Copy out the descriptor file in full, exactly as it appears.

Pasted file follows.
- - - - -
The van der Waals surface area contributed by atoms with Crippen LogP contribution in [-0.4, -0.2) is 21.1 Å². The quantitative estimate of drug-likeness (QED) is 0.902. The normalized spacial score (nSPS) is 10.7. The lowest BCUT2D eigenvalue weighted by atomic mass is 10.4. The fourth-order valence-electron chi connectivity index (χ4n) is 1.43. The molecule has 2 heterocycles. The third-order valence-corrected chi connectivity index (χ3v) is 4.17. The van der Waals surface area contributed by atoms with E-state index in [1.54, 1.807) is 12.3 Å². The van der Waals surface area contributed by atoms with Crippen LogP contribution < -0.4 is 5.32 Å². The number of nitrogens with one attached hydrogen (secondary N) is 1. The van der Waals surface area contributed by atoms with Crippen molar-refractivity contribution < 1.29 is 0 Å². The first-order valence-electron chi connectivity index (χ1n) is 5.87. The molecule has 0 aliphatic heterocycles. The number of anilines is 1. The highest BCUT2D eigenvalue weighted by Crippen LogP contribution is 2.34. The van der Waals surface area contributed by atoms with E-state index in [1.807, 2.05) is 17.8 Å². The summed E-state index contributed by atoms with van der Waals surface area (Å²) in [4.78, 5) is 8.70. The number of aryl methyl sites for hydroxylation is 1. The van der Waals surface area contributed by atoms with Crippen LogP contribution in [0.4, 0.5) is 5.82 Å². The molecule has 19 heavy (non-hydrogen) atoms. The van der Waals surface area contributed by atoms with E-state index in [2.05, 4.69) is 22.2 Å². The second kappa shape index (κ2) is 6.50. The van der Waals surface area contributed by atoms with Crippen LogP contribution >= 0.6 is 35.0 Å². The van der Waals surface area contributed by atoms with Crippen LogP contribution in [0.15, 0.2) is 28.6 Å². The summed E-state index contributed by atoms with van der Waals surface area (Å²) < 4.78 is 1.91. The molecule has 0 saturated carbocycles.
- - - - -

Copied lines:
The van der Waals surface area contributed by atoms with Crippen LogP contribution in [-0.4, -0.2) is 21.1 Å². The quantitative estimate of drug-likeness (QED) is 0.902. The normalized spacial score (nSPS) is 10.7. The lowest BCUT2D eigenvalue weighted by atomic mass is 10.4. The fourth-order valence-electron chi connectivity index (χ4n) is 1.43. The molecule has 2 heterocycles. The third-order valence-corrected chi connectivity index (χ3v) is 4.17. The van der Waals surface area contributed by atoms with E-state index in [1.54, 1.807) is 12.3 Å². The van der Waals surface area contributed by atoms with Crippen LogP contribution < -0.4 is 5.32 Å². The number of nitrogens with one attached hydrogen (secondary N) is 1. The van der Waals surface area contributed by atoms with Crippen molar-refractivity contribution < 1.29 is 0 Å². The first-order valence-electron chi connectivity index (χ1n) is 5.87. The molecule has 0 aliphatic heterocycles. The number of anilines is 1. The highest BCUT2D eigenvalue weighted by Crippen LogP contribution is 2.34. The van der Waals surface area contributed by atoms with E-state index in [1.807, 2.05) is 17.8 Å². The summed E-state index contributed by atoms with van der Waals surface area (Å²) in [4.78, 5) is 8.70. The number of aryl methyl sites for hydroxylation is 1. The van der Waals surface area contributed by atoms with Crippen LogP contribution in [0.4, 0.5) is 5.82 Å². The molecule has 19 heavy (non-hydrogen) atoms. The van der Waals surface area contributed by atoms with E-state index in [2.05, 4.69) is 22.2 Å². The second kappa shape index (κ2) is 6.50. The van der Waals surface area contributed by atoms with Crippen LogP contribution >= 0.6 is 35.0 Å². The van der Waals surface area contributed by atoms with Crippen LogP contribution in [0.15, 0.2) is 28.6 Å². The summed E-state index contributed by atoms with van der Waals surface area (Å²) < 4.78 is 1.91. The molecule has 0 saturated carbocycles.